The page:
Ten years ago nearly all of the podcasts in my iTunes folder were a mix of on-demand forms of existing terrestrial radio programs and independent productions. No longer shackled to the choices incurious local program directors, I had the ability to discover completely new voices from both the professional and amateur audio realm. It was intoxicating.
For a little more background, keep reading. Skip to the jump for a list of some of my favorite networks and show recommendations.
While on demand terrestrial radio as well as amateur and independent podcast choices still exist, much has changed. Today most of the podcasts in my favorites folder are part of a podcast network.
In this screen shot you can see that podcasts from Grantland, the CBC, Infinite Guest, Panoply and Gimlet Media are listed. Five podcasts from a folder of dozens isn’t hard proof of much but it does illustrate my point.
A decade ago this wasn’t a thing.
So are these networks making an impact? Sure. Networks are populating the iTunes and Stitcher’s top 100 charts. A quick glance at genre charts for sports show ESPN’s Grantland and PodcastOne shows dominating the top of the chart. Arts, Science, Technology, Comedy, TV & Film genre top 40 lists all have network representation there as well.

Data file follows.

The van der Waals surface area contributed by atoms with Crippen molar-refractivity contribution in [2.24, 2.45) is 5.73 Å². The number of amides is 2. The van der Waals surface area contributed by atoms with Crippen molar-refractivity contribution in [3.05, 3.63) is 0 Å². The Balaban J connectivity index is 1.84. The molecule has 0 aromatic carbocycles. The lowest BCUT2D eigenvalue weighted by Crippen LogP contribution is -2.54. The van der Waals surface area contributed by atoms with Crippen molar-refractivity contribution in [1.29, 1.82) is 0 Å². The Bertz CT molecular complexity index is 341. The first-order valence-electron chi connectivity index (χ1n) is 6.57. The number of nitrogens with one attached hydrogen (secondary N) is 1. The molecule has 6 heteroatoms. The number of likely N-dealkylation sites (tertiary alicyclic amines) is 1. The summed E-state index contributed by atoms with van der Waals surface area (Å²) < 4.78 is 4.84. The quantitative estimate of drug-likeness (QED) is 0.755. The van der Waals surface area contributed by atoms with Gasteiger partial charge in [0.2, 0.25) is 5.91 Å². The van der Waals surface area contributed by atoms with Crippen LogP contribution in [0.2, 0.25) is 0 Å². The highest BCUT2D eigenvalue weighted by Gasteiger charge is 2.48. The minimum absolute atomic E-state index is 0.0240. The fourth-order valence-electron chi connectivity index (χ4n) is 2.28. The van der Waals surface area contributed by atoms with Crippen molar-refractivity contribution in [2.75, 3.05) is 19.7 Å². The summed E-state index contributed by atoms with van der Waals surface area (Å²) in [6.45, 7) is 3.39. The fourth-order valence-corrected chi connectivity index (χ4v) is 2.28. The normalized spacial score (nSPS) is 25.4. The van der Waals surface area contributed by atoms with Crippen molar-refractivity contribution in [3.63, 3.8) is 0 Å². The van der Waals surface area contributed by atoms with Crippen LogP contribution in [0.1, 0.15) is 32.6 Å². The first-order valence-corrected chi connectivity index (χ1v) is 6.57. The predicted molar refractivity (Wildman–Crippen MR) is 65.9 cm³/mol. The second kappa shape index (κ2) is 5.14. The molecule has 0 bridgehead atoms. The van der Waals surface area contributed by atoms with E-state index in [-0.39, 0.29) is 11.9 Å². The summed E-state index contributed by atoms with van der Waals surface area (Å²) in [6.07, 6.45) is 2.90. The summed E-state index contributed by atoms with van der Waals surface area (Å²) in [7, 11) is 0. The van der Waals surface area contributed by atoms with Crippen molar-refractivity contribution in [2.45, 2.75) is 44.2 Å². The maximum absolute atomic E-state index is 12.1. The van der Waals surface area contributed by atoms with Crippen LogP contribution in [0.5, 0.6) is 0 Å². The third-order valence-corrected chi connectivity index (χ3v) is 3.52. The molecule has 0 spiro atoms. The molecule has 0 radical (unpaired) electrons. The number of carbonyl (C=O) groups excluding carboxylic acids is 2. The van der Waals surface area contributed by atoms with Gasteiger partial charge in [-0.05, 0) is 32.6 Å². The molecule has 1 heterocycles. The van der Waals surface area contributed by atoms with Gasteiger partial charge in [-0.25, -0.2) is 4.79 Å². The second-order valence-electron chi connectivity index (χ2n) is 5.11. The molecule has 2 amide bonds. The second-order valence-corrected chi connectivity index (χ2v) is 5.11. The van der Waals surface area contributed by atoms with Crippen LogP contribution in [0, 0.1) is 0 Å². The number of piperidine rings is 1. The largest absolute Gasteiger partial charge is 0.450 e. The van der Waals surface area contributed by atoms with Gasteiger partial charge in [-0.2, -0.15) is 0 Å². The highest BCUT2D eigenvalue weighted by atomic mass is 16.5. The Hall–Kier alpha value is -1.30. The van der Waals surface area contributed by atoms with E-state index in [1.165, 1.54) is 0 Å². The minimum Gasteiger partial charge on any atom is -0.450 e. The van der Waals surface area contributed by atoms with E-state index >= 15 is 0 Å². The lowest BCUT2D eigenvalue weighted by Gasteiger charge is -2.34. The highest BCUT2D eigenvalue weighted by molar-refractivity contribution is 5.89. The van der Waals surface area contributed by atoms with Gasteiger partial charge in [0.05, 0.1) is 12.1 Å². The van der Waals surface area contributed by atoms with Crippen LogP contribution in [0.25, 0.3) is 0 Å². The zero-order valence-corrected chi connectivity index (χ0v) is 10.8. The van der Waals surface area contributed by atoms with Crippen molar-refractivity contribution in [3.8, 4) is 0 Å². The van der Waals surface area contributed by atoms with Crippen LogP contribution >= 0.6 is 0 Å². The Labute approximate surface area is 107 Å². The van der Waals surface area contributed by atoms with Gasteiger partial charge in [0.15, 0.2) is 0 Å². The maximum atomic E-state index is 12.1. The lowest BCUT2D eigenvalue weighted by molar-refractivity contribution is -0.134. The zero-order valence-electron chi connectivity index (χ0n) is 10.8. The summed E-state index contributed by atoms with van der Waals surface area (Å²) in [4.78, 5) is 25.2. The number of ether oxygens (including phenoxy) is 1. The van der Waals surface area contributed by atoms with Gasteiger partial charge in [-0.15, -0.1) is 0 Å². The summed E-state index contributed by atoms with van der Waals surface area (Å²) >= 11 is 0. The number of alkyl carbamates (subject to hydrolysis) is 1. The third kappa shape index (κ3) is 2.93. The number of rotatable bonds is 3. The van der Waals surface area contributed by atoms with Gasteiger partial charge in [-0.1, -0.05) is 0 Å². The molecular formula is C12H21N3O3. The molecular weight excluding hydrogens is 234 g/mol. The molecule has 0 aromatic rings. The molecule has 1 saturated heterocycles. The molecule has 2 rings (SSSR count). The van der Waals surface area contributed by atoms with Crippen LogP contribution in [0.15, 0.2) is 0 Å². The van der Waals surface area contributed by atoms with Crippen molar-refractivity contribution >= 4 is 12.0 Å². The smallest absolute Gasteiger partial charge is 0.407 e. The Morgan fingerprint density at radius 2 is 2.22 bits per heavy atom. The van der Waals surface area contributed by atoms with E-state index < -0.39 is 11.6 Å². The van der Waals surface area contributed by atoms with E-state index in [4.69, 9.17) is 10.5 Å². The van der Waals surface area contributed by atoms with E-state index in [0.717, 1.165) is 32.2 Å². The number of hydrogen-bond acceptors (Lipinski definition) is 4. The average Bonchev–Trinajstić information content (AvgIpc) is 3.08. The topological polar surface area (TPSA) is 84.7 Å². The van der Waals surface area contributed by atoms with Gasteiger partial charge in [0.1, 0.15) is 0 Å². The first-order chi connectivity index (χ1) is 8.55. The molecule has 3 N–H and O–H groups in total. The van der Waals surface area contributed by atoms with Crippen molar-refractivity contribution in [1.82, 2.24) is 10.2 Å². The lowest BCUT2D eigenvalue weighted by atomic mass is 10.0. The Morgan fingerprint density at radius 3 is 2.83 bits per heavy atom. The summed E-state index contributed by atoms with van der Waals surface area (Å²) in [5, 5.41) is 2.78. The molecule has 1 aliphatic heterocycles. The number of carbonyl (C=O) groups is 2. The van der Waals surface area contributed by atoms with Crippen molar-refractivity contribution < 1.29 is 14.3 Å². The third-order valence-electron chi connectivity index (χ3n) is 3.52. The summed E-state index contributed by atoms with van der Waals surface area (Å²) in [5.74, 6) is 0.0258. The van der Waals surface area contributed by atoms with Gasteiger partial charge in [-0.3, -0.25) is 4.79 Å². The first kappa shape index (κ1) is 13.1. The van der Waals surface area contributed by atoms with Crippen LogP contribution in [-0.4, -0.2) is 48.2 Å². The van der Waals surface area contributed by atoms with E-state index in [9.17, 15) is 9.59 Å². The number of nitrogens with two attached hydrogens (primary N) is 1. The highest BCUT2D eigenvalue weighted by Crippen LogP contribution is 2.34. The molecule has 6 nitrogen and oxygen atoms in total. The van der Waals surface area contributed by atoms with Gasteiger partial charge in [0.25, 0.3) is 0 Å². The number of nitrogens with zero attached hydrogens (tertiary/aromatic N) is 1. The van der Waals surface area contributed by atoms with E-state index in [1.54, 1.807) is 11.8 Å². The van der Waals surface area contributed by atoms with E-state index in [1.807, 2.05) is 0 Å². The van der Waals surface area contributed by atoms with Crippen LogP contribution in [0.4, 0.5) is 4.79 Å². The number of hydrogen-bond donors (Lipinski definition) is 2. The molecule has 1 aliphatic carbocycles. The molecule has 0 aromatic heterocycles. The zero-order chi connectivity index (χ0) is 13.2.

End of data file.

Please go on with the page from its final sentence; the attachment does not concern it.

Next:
But networks aren’t muscling out terrestrial radio and independent podcast productions completely out of the top 20 yet. Could that change in the near future? It’s possible.
Check out The Timbre’s round-up of podcast news. It’s all about the business of podcasts. Business is booming. And the scale of networks have the ability to be a game changer in making advertising dollars scale as well.
I’ll give you an example of how things could gradually change. WNYC, a public radio affilliate station in New York City, has two shows (Freekonomics & Radiolab) in the top ten of the iTunes charts above. WNYC is, of course, a terrestrial radio station but they also have their own podcast network. Some of their radio shows have podcasts–episodes that do not play on the airwaves. Others were former inserts in their radio hour that now stand alone as a podcast. WNYC isn’t the only public radio station that does this.